Ryan Browne, class of 2012, began working for the U.S. Department of the Interior in 2011 as an intern during his time in the MSBA program with the understanding that if he met certain criteria he would be offered a full time job upon graduation. Following his graduation in 2012, Ryan transitioned to full time employee with the official title of Budget Analyst. Since then, his roles and responsibilities have changed and he has received a promotion every year since 2011. During his first year he worked mainly on process improvements and integrating systems. As he continued in the budget systems role he was also tasked with more financial analysis and other reporting functions.
In the spring of 2013, Ryan started working on the Payments in Lieu of Taxes program (PILT) as an assistant to the manager. He helped to administer the program from within by completing projects that included sending letters to congress and attending briefings on Capitol Hill. In November of that same year, Ryan was given the opportunity to become the manager of the PILT program. Although he declined the offer, he agreed to manage the program until they found someone else and became the official program manager of PILT at the age of 23. Says Ryan, “It was a daunting task because the program is highly visible”. Ryan successfully administered the program in 2014 and 2015, issuing payments to approximately 1,900 counties timely and in accordance with statutory requirements.
Ryan’s current position in the front office of the secretary has given him access to many high-level executives. He has had the opportunity to brief Senior leadership on important issues and congressional staffers to familiarize them with the background and complexity of the PILT program.
Although Ryan’s undergraduate degree was in mathematics and actuarial science, and he never envisioned himself in a policy analysis position, he has come to enjoy his role in the U.S. Department of the Interior. This year he is training someone to take over his position as manager of the PILT program and is being judged not only on administering the program and making payments on time but also how well the incoming manager transitions. Ryan hopes to get back into the type of work he was doing before becoming the interim manager for PILT, which includes quarterly financial reporting and congressional district reporting. He hopes to work with the appropriations liaison to answer congressional inquiries on current budget issues, assist with the department budget submissions, and work on the actual budget process to see where budget meets policy and how legislative decisions from congress impact budget.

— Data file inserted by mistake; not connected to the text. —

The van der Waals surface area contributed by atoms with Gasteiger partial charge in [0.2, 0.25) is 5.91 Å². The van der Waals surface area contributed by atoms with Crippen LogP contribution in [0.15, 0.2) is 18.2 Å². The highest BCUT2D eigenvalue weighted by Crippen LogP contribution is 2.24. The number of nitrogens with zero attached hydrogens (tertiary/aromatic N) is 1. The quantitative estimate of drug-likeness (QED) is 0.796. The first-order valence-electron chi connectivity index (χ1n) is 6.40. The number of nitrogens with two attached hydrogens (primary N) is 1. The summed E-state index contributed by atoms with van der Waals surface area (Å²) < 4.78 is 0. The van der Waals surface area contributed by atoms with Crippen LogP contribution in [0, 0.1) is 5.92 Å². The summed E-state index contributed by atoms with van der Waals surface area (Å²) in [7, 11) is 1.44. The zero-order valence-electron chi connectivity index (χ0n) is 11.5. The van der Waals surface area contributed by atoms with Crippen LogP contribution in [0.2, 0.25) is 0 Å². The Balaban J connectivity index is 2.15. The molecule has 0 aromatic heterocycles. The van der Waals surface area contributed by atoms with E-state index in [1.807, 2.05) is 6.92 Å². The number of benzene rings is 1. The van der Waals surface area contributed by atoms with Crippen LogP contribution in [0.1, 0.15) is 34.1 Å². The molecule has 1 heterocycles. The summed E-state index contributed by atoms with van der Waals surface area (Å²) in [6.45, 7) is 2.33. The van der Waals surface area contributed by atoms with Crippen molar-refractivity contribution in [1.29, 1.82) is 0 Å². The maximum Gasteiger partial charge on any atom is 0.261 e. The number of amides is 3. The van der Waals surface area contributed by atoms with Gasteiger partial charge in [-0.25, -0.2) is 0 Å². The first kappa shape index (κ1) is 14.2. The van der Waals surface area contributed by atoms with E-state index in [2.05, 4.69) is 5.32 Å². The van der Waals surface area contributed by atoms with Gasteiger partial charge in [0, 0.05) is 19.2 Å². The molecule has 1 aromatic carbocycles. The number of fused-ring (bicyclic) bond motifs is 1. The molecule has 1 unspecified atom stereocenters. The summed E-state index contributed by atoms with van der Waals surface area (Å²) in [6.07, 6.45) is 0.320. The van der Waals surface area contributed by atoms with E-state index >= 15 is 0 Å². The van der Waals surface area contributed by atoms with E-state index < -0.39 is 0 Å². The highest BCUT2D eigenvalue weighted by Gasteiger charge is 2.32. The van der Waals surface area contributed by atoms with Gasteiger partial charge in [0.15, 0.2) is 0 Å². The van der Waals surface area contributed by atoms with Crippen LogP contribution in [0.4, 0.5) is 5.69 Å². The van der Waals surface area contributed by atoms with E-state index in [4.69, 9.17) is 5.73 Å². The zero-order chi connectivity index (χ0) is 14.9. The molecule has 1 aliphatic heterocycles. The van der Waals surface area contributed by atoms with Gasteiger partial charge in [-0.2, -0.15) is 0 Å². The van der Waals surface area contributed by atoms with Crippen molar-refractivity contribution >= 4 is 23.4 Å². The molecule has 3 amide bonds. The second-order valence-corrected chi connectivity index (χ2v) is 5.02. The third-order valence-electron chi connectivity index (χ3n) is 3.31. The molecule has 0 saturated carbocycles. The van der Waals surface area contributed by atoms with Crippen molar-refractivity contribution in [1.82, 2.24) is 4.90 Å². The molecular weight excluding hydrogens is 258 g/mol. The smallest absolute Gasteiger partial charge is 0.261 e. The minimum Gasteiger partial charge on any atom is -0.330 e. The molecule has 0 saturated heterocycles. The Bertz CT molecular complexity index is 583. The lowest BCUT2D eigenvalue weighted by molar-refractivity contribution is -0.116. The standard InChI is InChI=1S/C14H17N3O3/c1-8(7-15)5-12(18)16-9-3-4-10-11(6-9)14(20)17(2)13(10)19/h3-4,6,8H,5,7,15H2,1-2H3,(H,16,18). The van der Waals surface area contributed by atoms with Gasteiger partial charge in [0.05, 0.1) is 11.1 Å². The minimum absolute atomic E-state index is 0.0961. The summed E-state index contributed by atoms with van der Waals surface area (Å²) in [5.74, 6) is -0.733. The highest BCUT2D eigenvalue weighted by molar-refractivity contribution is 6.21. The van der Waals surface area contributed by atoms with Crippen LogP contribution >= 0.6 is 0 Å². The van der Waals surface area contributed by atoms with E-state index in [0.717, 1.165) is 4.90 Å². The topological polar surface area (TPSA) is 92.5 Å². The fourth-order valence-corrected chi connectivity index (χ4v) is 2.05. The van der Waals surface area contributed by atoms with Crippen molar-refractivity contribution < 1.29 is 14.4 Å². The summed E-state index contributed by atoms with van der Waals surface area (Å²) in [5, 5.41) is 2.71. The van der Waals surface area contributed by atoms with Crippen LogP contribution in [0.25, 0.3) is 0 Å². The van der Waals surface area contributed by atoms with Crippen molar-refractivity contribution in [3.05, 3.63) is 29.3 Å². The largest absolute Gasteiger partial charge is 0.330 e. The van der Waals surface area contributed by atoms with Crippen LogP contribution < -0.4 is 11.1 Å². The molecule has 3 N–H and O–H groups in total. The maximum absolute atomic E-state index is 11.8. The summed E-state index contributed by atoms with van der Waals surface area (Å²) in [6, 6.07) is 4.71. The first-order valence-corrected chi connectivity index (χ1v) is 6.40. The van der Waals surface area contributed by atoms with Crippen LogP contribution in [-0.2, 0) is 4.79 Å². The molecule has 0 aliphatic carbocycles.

When asked how the MSBA Program helped prepare him for this career, here is what Ryan had to say:
“In my interview for the MSBA Program, Professor McHie asked what I was passionate about. At the time, all I was worried about was getting a job and making money. When I thought about it, it really was my appreciation for wildlife restoration and conservation (I grew up surrounded by a wildlife sanctuary). That was my answer to him at the time and I didn’t realize I’d be working months later at a department that handles natural resources policy. I was unhappy at first because I was not challenged in my job as an intern, but after graduation I got a lot more responsibility and management realized what I was capable of.
The past 2 years have really been a lot of problem solving for me. I’m handed a situation and have no guidance on how to fix it or succeed, but I have to figure it out. The MSBA provided a lot of real-life problem solving and there was a lot of discussion about how you would solve a problem if it arose. It all came together for me while working with Smart Insights group in our Field Team Study. That ended up being similar to the position I’m in now in that it required problem solving skills, focusing on a topic I was unfamiliar with, Human Resources. It was overwhelming and we didn’t know if we could be successful. Through persistence and by using and immediately applying tools we learned in the first semester, it turned out to be the best experience I could have asked for. Also the amount of criticism we received in the program was immensely helpful. There was never a time when the professor said “perfect job”. This instilled in us the idea that you can constantly improve. Even when you’re an executive, you can constantly improve upon your skills.
The MSBA is unique in the amount they challenge you in oral presentation skills. For my first project for the Department of the Interior, I remember putting together a webpage online. All of the work that I put into it wouldn’t have meant anything if I couldn’t sell it. I had to provide a recommendation and present final solution. Being able to communicate that and justify it at such a young age projected me into the position I’m in now and is the reason why I’ve been given more responsibilities and opportunities to present publicly.”